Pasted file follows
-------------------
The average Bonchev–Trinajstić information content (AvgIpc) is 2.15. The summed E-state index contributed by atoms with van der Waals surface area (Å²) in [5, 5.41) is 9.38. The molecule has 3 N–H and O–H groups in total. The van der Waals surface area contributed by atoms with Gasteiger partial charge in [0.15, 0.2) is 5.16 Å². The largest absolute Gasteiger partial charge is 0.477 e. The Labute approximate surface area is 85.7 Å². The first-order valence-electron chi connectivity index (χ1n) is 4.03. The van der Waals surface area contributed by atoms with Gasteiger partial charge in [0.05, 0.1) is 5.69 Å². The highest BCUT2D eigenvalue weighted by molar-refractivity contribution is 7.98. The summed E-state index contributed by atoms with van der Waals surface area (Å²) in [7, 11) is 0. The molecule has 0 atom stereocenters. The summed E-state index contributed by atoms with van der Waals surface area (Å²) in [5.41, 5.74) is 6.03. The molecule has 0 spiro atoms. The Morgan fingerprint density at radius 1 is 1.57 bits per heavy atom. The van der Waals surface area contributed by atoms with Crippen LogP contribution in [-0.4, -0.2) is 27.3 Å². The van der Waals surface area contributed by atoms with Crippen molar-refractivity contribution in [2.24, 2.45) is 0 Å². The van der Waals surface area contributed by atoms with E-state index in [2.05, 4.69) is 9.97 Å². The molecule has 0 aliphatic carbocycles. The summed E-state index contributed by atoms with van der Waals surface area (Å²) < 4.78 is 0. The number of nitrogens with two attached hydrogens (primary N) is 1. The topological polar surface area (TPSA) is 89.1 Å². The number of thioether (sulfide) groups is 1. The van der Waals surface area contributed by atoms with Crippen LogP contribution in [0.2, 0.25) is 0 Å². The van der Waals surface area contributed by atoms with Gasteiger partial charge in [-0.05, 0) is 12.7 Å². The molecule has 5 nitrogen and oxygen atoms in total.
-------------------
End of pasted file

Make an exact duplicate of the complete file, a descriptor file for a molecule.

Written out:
The average Bonchev–Trinajstić information content (AvgIpc) is 2.15. The summed E-state index contributed by atoms with van der Waals surface area (Å²) in [5, 5.41) is 9.38. The molecule has 3 N–H and O–H groups in total. The van der Waals surface area contributed by atoms with Gasteiger partial charge in [0.15, 0.2) is 5.16 Å². The largest absolute Gasteiger partial charge is 0.477 e. The Labute approximate surface area is 85.7 Å². The first-order valence-electron chi connectivity index (χ1n) is 4.03. The van der Waals surface area contributed by atoms with Gasteiger partial charge in [0.05, 0.1) is 5.69 Å². The highest BCUT2D eigenvalue weighted by molar-refractivity contribution is 7.98. The summed E-state index contributed by atoms with van der Waals surface area (Å²) in [7, 11) is 0. The molecule has 0 atom stereocenters. The summed E-state index contributed by atoms with van der Waals surface area (Å²) in [5.41, 5.74) is 6.03. The molecule has 0 spiro atoms. The Morgan fingerprint density at radius 1 is 1.57 bits per heavy atom. The van der Waals surface area contributed by atoms with Crippen LogP contribution in [-0.4, -0.2) is 27.3 Å². The van der Waals surface area contributed by atoms with Crippen molar-refractivity contribution in [2.24, 2.45) is 0 Å². The van der Waals surface area contributed by atoms with E-state index in [2.05, 4.69) is 9.97 Å². The molecule has 0 aliphatic carbocycles. The summed E-state index contributed by atoms with van der Waals surface area (Å²) < 4.78 is 0. The number of nitrogens with two attached hydrogens (primary N) is 1. The topological polar surface area (TPSA) is 89.1 Å². The number of thioether (sulfide) groups is 1. The van der Waals surface area contributed by atoms with Crippen LogP contribution in [0.2, 0.25) is 0 Å². The van der Waals surface area contributed by atoms with Gasteiger partial charge in [-0.05, 0) is 12.7 Å². The molecule has 5 nitrogen and oxygen atoms in total.